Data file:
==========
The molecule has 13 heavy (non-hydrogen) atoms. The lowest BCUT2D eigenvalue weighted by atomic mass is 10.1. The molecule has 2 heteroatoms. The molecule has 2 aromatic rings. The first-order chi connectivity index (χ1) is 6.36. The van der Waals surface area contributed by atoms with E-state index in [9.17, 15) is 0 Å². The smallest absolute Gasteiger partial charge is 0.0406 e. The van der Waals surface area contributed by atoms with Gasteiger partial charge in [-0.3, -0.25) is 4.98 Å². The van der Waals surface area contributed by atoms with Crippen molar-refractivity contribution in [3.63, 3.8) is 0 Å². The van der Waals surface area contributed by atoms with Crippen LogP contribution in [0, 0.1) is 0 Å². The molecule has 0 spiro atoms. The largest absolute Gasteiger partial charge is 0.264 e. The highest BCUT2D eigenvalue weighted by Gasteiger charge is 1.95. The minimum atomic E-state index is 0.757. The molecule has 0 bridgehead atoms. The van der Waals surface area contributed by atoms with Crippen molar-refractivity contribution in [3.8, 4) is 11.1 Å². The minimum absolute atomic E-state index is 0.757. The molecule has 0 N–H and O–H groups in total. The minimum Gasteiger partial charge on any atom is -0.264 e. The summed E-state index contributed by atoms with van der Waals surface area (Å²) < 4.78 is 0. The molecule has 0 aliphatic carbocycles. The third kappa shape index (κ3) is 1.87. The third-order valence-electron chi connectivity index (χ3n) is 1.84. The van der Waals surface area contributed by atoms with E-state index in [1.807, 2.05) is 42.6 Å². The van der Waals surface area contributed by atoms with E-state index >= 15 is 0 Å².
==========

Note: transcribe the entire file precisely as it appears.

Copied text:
The molecule has 13 heavy (non-hydrogen) atoms. The lowest BCUT2D eigenvalue weighted by atomic mass is 10.1. The molecule has 2 heteroatoms. The molecule has 2 aromatic rings. The first-order chi connectivity index (χ1) is 6.36. The van der Waals surface area contributed by atoms with E-state index in [9.17, 15) is 0 Å². The smallest absolute Gasteiger partial charge is 0.0406 e. The van der Waals surface area contributed by atoms with Gasteiger partial charge in [-0.3, -0.25) is 4.98 Å². The van der Waals surface area contributed by atoms with Crippen molar-refractivity contribution in [3.63, 3.8) is 0 Å². The van der Waals surface area contributed by atoms with Crippen LogP contribution in [0, 0.1) is 0 Å². The molecule has 0 spiro atoms. The largest absolute Gasteiger partial charge is 0.264 e. The highest BCUT2D eigenvalue weighted by Gasteiger charge is 1.95. The minimum atomic E-state index is 0.757. The molecule has 0 bridgehead atoms. The van der Waals surface area contributed by atoms with Crippen molar-refractivity contribution in [3.8, 4) is 11.1 Å². The minimum absolute atomic E-state index is 0.757. The molecule has 0 N–H and O–H groups in total. The minimum Gasteiger partial charge on any atom is -0.264 e. The summed E-state index contributed by atoms with van der Waals surface area (Å²) < 4.78 is 0. The molecule has 0 aliphatic carbocycles. The third kappa shape index (κ3) is 1.87. The third-order valence-electron chi connectivity index (χ3n) is 1.84. The van der Waals surface area contributed by atoms with E-state index in [1.807, 2.05) is 42.6 Å². The van der Waals surface area contributed by atoms with E-state index >= 15 is 0 Å².